Many years ago I followed a route through Spain of the Camino de Santiago, the road to Santiago, or Saint James Way – the path of pilgrims that leads from all over Europe to Santiago de Compostella and the Cathedral of St. James in Galicia, in northwestern Spain, where tradition has it that the remains of the saint are buried. I was troubled and unsure of my future, seeking the indulgences from St. James a completed pilgrimage promised.
The Way is not just for pilgrims. It is a great hike, or bike ride through beautiful scenery populated by the kind and caring folks of Spain’s backcountry. Hostels dot the route and accommodations are plentiful, if sometimes rustic. It has become a tourist attraction and the subject of many books and movies.
The path I followed led down from the north, through San Sebastian to Pamplona, then Burgos in the Castilla y Leon region and on west to Galicia, stopping at every religious site along the way. The spiritual impact was strong and somewhat unexpected, a phenomena many pilgrims experience – some even before they realize that they are pilgrims – but, for me, the specific places were somehow forgotten, the trip blurred by time to just the glorious highlights.
So it was with real surprise on my recent trip to Spain following yet another religious path, the Route of Santa Teresa, that my present and past selves stood on the same spot and a flood of spiritual memories engulfed me. The traditional scallop shell design set in the pavement in front of the Cathedral in Burgos triggered the memory – instead of me at the end of my present journey, my old self was a long way from Santiago de Compostella, tired and hungry, but the happiest I can remember ever being.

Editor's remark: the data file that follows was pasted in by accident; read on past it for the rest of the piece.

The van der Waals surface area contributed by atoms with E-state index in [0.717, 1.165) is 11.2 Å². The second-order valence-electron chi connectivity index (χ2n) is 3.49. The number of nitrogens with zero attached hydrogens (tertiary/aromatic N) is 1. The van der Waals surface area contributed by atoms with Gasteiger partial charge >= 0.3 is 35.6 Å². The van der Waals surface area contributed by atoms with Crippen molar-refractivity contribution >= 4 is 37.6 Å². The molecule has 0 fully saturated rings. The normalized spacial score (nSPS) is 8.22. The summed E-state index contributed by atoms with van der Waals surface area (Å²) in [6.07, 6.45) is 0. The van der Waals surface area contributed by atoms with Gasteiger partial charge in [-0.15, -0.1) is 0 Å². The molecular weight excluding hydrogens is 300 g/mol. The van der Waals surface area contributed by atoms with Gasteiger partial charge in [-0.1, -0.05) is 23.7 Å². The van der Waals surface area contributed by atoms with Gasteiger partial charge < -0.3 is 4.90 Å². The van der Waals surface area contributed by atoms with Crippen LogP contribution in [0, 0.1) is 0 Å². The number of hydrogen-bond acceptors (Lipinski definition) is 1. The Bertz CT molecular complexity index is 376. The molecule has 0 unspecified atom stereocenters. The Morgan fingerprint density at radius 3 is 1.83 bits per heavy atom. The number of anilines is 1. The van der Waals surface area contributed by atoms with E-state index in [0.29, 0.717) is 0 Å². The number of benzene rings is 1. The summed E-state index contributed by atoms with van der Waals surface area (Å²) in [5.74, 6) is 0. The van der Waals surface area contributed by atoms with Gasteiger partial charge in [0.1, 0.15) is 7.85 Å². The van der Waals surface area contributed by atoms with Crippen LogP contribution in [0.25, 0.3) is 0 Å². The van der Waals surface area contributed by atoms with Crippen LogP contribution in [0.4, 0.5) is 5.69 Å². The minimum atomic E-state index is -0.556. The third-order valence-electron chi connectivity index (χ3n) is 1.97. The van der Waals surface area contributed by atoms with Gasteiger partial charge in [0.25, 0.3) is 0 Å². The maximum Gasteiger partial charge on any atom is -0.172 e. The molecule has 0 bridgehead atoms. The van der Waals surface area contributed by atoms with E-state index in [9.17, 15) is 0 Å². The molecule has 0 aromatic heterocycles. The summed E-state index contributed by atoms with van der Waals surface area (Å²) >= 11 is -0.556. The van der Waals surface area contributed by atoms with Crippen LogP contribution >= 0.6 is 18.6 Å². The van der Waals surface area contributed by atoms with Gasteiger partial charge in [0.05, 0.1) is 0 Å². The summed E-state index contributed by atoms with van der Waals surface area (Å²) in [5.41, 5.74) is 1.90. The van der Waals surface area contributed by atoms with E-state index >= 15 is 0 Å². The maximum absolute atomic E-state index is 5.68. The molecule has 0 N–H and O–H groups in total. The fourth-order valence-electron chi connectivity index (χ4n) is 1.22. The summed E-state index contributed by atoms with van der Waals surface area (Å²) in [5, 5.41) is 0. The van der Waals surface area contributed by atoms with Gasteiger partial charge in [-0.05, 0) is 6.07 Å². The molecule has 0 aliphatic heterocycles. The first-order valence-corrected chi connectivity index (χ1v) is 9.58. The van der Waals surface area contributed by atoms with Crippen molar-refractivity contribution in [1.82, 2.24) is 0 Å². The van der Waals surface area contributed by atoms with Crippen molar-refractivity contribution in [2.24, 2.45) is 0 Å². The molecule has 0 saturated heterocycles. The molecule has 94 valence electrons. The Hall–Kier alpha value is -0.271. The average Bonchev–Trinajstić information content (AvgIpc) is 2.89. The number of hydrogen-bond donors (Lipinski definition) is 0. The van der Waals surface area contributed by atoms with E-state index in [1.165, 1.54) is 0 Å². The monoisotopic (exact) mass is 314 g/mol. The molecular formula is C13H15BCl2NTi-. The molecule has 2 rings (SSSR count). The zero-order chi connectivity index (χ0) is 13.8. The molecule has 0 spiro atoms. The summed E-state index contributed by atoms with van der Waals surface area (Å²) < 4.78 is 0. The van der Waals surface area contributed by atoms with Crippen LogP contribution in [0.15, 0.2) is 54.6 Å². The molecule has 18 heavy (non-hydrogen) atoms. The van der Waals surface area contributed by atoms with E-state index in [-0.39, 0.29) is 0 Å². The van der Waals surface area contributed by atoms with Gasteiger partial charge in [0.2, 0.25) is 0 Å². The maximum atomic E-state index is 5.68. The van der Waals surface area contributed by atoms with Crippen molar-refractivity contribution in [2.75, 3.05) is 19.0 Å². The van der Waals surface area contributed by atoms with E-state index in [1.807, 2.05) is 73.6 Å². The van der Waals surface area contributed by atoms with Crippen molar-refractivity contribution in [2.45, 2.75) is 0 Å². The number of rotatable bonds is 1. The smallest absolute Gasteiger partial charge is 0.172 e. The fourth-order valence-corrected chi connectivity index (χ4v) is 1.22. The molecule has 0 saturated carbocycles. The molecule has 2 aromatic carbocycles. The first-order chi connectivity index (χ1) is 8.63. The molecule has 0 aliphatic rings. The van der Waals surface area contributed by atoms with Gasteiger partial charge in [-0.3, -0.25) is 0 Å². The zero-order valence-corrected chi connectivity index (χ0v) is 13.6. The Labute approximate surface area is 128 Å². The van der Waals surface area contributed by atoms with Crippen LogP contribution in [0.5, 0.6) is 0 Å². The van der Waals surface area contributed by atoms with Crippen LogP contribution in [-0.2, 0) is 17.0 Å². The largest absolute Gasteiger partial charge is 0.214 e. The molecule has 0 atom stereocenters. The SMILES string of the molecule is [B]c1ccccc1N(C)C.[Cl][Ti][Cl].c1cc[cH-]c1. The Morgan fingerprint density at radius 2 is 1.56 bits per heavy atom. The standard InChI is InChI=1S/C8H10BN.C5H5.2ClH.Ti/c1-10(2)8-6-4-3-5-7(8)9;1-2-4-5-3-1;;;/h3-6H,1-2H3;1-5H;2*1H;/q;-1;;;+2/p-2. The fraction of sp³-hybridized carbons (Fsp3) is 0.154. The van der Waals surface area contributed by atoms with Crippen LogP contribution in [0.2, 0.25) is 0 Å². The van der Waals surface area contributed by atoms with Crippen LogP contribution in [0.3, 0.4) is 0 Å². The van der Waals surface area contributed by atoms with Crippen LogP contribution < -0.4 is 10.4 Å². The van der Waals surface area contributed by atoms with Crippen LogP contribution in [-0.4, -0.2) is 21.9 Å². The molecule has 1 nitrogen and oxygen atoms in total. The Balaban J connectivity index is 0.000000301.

I suppose that’s why I take these trips, why I travel at all. Beautiful scenery, great food, warm friendly people, those are all good reasons by themselves, but when taken as a whole, especially when there is a religious theme to my travels, they combine to transcend the material world, leaving me dazzled with the spirituality of the experience. It is an epiphany of sorts, and well documented in all the literature, but still singularly unique to the person experiencing it.
I saw the me of years ago, paused in front of the Burgos Cathedral, and it was as if he almost saw me too. Then, with a wondrous look of surprise in his eyes I saw he recognized the reason for his pilgrimage – and the surety of its outcome. I remember that eureka moment so many years ago, but not what caused it. Did I see the future me, or feel my presence? I have no idea. Then the old me took up The Way again with a lighter step, one I have to this day.
Saint Teresa was born Teresa de Cepeda y Ahumada on March 28, 1515 in what is now Avila. She was one of the first female saints of the Roman Catholic Church and one of the most famous religious, historical and literary figures in the history of Spain. To celebrate the 500th anniversary of her birth, an art exhibit illuminating her life and achievements titled: Teresa of Avila, a Master of Prayer runs through early November, 2015.
The Catholic Travel Center “The most trusted name in religious group travel”, offers a tour highlighting the life of Saint Teresa of Avila, also known as Saint Teresa of Jesus. From her birth in Avila, Spain, a UNESCO World Heritage site for its amazingly preserved medieval fortifications and buildings, to her death in Alba de Tormes.
For more information see www.spain.info and http://www.turismocastillayleon.com/turismocyl/en